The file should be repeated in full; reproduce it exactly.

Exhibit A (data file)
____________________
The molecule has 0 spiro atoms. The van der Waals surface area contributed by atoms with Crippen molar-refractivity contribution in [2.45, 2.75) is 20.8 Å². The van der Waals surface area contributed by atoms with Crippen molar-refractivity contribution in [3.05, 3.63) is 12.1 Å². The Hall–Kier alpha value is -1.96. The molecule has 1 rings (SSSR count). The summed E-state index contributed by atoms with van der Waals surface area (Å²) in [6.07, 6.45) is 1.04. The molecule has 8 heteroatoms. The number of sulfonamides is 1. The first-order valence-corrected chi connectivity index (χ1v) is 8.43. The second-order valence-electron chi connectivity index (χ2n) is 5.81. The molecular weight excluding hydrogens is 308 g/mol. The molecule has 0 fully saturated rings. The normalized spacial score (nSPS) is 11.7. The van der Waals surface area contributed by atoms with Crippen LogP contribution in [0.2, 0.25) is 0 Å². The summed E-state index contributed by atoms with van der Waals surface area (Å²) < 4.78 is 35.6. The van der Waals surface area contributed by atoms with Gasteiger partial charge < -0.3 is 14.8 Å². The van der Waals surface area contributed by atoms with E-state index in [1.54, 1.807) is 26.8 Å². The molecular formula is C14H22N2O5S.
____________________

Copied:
The molecule has 0 spiro atoms. The van der Waals surface area contributed by atoms with Crippen molar-refractivity contribution in [2.45, 2.75) is 20.8 Å². The van der Waals surface area contributed by atoms with Crippen molar-refractivity contribution in [3.05, 3.63) is 12.1 Å². The Hall–Kier alpha value is -1.96. The molecule has 1 rings (SSSR count). The summed E-state index contributed by atoms with van der Waals surface area (Å²) in [6.07, 6.45) is 1.04. The molecule has 8 heteroatoms. The number of sulfonamides is 1. The first-order valence-corrected chi connectivity index (χ1v) is 8.43. The second-order valence-electron chi connectivity index (χ2n) is 5.81. The molecular weight excluding hydrogens is 308 g/mol. The molecule has 0 fully saturated rings. The normalized spacial score (nSPS) is 11.7. The van der Waals surface area contributed by atoms with Crippen LogP contribution in [0.2, 0.25) is 0 Å². The summed E-state index contributed by atoms with van der Waals surface area (Å²) < 4.78 is 35.6. The van der Waals surface area contributed by atoms with Gasteiger partial charge < -0.3 is 14.8 Å². The van der Waals surface area contributed by atoms with E-state index in [1.54, 1.807) is 26.8 Å². The molecular formula is C14H22N2O5S.